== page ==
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Psalm 8:7: The Excellency Of The Lord: “All”

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Psalm 8 is a wonderful Psalm that was written by King David with the central purpose of praising the Lord for his greatness as revealed to us in nature.  By God’s grace alone, with hearts filled with reverence and awe, we will be seeing our Lord in all His glory as we look at nature around us.

As a result of seeing God’s greatness, we will also be reminded of man’s insignificance, and God’s great grace which grants to this insignificant man great honor and glory.  May we all come to a greater understanding of His greatness, our insufficiency, and His great grace as we enter into this devotional series.

Lord willing, this devotional series (including this introduction) will be 10 lessons in length and will be looking at one verse per devotion.



Psa 8:1-9

(1)  To the chief Musician upon Gittith, A Psalm of David. O LORD our Lord, how excellent is thy name in all the earth! who hast set thy glory above the heavens.

(2)  Out of the mouth of babes and sucklings hast thou ordained strength because of thine enemies, that thou mightest still the enemy and the avenger.

(3)  When I consider thy heavens, the work of thy fingers, the moon and the stars, which thou hast ordained;

(4)  What is man, that thou art mindful of him? and the son of man, that thou visitest him?

(5)  For thou hast made him a little lower than the angels, and hast crowned him with glory and honour.

(6)  Thou madest him to have dominion over the works of thy hands; thou hast put all things under his feet:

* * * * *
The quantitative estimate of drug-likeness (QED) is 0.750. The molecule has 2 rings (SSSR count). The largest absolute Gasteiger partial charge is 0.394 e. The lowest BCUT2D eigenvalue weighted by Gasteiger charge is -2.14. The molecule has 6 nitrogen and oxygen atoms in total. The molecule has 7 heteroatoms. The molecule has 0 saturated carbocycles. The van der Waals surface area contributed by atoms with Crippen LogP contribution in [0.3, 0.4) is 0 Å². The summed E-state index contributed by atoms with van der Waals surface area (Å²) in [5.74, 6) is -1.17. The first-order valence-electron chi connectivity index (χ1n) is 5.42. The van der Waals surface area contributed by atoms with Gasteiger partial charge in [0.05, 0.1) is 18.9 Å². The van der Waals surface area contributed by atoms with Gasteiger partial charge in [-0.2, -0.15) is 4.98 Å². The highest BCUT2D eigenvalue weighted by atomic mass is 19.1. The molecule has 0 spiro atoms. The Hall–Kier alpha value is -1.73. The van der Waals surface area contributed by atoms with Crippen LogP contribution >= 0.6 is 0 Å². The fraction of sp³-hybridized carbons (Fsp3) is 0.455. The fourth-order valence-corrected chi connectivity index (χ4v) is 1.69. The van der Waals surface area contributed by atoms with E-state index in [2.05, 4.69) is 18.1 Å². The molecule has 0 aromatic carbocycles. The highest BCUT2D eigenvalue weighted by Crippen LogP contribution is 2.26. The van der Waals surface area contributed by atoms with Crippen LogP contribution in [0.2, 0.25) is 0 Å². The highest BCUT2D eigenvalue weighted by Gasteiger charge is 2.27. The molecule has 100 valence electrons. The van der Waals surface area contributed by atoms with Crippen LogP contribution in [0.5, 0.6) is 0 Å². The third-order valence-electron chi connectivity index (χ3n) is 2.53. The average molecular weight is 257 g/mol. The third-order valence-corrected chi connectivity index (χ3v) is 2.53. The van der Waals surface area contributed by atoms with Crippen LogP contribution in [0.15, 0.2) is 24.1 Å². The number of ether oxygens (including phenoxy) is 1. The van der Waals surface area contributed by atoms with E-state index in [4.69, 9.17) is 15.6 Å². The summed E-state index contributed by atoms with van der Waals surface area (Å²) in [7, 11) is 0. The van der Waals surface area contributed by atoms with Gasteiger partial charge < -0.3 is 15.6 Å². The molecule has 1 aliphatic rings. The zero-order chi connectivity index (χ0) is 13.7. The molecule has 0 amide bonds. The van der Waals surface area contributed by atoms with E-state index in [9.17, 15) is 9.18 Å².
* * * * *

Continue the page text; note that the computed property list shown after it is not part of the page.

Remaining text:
(7)  All sheep and oxen, yea, and the beasts of the field;

(8)  The fowl of the air, and the fish of the sea, and whatsoever passeth through the paths of the seas.

(9)  O LORD our Lord, how excellent is thy name in all the earth!



As King David describes the creation over which mankind was given rulership. In this verse, and the following, he makes it plain that ALL of the animal kingdom was originally subordinate to mankind…


All sheep and oxen, yea, and the beasts of the field;

Please note, in the case of the sheep and oxen, David is describing animals that are used by man for:

  1. sheep -necessities for living (food, clothing etc)
  2. oxen – manual labor (plowing, bearing burdens etc.)


But David goes further.  He then lists “beasts of the field” as also being placed under man’s control.  This phrase speaks of “a mute, or dumb beast) in other words, those which are more strong willed, less likely to understand the commands of man, and therefore more difficult to control.  This speaks of beasts such as (lions, bears etc) which are much more difficult to be tamed and used by man.

Based upon his list, King David names both domesticated animals and wild animals as being placed under man’s rulership.



Let’s take time to stop and consider the great blessing that the Lord has bestowed upon mankind… He created the animals found in nature for the express purpose of meeting the needs of mankind.

Throughout the centuries what would mankind have done without the use of animals to supply their food, clothing, mode of transportation and as the source of much power to labor in the fields and areas of industry?

Many, many of mankind’s absolute life necessities have been supplied by the animal kingdom throughout the years.

Then, stop and think about those animals which are very difficult to tame. Prior to the fall of man, they were completely under the control of mankind.  What a sight it must have been to see the lions and bears obeying every command of Adam and Eve!

But also consider that even after the fall, the Lord has graciously reserved many species of animals to remain easily controlled and used by mankind.  Following man’s rebellion against Him, He could have allowed all the animals to be wild and very difficult to control.  How difficult would it be for man to attempt to use wool from sheep that are as dangerous as lions, or get milk from cows who are as uncontrollable as crocodiles!

However, He graciously reserved some of the animal kingdom to reamin soft-hearted and easily domesticated so that man’s need would continue to be supplied even after the fall.



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